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Thompson: Joel Klein's Heedless Rush to Impose Transformative Change

Screen shot 2014-11-24 at 11.47.57 AMThere is an old saying that tough judicial cases make bad law. Applying the legal maxim to education, challenging school districts like New York City, because of its size, might or might not resort to extraordinary measures. If leaders of those systems, rightly or wrongly, take extreme (not to mention extremely expensive) measures, they should not necessarily be seen as precedents or best practices to be scaled up nationwide. 

Even though I would be afraid of allowing Joel Klein to offer guidance for my 90% low-income school system, which spends around $8000 per student per year, it might or might not be valuable to go deeper into Klein’s Lessons of Hope for insights from his years at the helm of NYC’s schools. By the way, Klein had as much new money to spend, per student, as our district spends in total. So, the next step might be a discussion of whether Klein’s approach was cost effective.

The prime issue, however, is whether it makes sense to eschew incrementalism and only aim for radical or “transformative” change.

Joel Klein does not claim he was the most mild-mannered of federal prosecutors, but he is most explicit in describing his time in the White House as preparation for his job as Chancellor of the NYC schools. During the Clinton administration, he experienced “a constant mix of strategy, hardball negotiation, and insider backbiting.” Clearly, he assumed that this take-no-prisoners mentality was necessary in order to produce rapid and disruptive change.

The cornerstone of the Klein approach to school improvement was his assumption that he must ramrod “transformational change.”  When he first met UFT President Randi Weingarten, Klein asked for her view of the appropriate pace of change. “Sustainable and incremental change,” was Weingarten’s reply. Klein didn’t seem to ask himself whether he should learn more on that subject from this far more experienced person. He responded, “No, no, it must be radical reform.”

The part of Lessons of Hope that has generated the most buzz are Klein’s lengthy quotations of emails with Diane Ravitch and his speculation that the personal dispute caused her to shift gears and oppose school reform in New York and elsewhere.  Even if those pages were to be read in a purely political manner, it seems questionable that a newcomer like Klein would not enthusiastically welcome the “smart and experienced” Mary Butz into his principal leadership team. As was often the case in these pivotal decisions, Klein sided with his inner circle because Butz’s approach “didn’t emphasize the type of transformational leadership that we thought was necessary.” (emphasis mine)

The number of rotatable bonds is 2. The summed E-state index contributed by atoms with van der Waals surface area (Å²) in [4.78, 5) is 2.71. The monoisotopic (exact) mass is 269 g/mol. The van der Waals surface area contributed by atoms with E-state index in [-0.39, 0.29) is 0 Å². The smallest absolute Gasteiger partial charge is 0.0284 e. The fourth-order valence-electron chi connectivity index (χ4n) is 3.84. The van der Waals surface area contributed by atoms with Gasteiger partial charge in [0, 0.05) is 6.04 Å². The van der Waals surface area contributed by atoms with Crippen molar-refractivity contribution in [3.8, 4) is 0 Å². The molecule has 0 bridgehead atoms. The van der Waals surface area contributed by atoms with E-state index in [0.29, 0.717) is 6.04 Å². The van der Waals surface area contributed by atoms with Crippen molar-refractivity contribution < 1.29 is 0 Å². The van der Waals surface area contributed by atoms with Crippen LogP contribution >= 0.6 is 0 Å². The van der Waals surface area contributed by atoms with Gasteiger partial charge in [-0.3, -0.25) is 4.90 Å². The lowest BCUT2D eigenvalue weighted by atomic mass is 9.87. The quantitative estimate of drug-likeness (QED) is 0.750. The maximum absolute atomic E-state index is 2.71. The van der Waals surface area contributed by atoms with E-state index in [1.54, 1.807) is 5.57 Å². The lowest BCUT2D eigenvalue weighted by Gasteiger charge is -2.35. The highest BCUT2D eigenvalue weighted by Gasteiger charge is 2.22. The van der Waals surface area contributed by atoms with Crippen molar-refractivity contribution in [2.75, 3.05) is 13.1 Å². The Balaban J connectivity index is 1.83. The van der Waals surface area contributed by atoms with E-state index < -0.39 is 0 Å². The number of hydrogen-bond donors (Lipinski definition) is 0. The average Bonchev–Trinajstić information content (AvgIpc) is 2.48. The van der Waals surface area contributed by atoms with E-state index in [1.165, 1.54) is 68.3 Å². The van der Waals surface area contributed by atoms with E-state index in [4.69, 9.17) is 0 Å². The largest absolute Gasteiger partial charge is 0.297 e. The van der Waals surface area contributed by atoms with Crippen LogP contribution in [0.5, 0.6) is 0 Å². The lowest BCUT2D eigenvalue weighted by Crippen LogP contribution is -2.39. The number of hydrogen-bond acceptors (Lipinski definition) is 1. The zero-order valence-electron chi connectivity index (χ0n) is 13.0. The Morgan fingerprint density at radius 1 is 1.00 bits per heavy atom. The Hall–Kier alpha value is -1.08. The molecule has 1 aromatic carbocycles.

Klein quickly ramped up his school closure process. Even if one accepts his premises on what it takes to turn schools around, starting with high schools as opposed to elementary schools, was a questionable decision. Klein tackled this far more complex challenge after being advised that high school students don’t have time to wait. (emphasis mine)

Similarly, when Klein announced a massive small schools initiative, funded by the Gates Foundation, he defended their ambitious schedule because “kids couldn’t afford to wait for better options.”

In January of 2003, Klein announced his Children First initiative. The purpose of the reorganization was shutting down the old districts, and establishing ten new ones to “wrest operational control from the balkanized school districts and to standardize education citywide.” Klein knew it would be seen as a centralized power grab, but he was comforted by the analogy that his reform was like “changing the tire while the car is moving.”

Even though Klein, a novice to education, had been on the job for only six months, he claims that the system had already completed “exhaustive internal analyses and extensive community outreach” before initiating this sweeping agenda. The mayor (another non-educator) “was excited by the scope and breath of what we were proposing.” (emphasis mine)

There is an old saying that if you don’t have time to do something right the first time, when will you have time to redo it. Klein would redo his supposedly comprehensive plan in 2004, shutting the districts down and creating the ironically named “Empowerment Zone.”

I could go on, but this last issue encapsulates the disruptive rush to transform. Before he knew about the existence of the longstanding “reading wars” over whole language and phonics instruction, Klein’s team chose one side of the battle. Klein later wished he had studied the issue and come down on the other side. Presumably, the “us” versus “them” mentality can speed up school improvement because reformers need only take the side that is the opposite of their enemies’ side.

Joel Klein was obsessed with political combat and committed to rapid, radical changes. He knew that the pace of his changes invited errors, but he claimed that he dared not slow down. Had he been more patient, Klein says, his enemies would have been able to push back.

Lessons of Hope concludes in two (or should I say three?) ways. Klein celebrates his victories. He revels in his enemies' defeats. He then calls for transformative technological change.

Here we go again.

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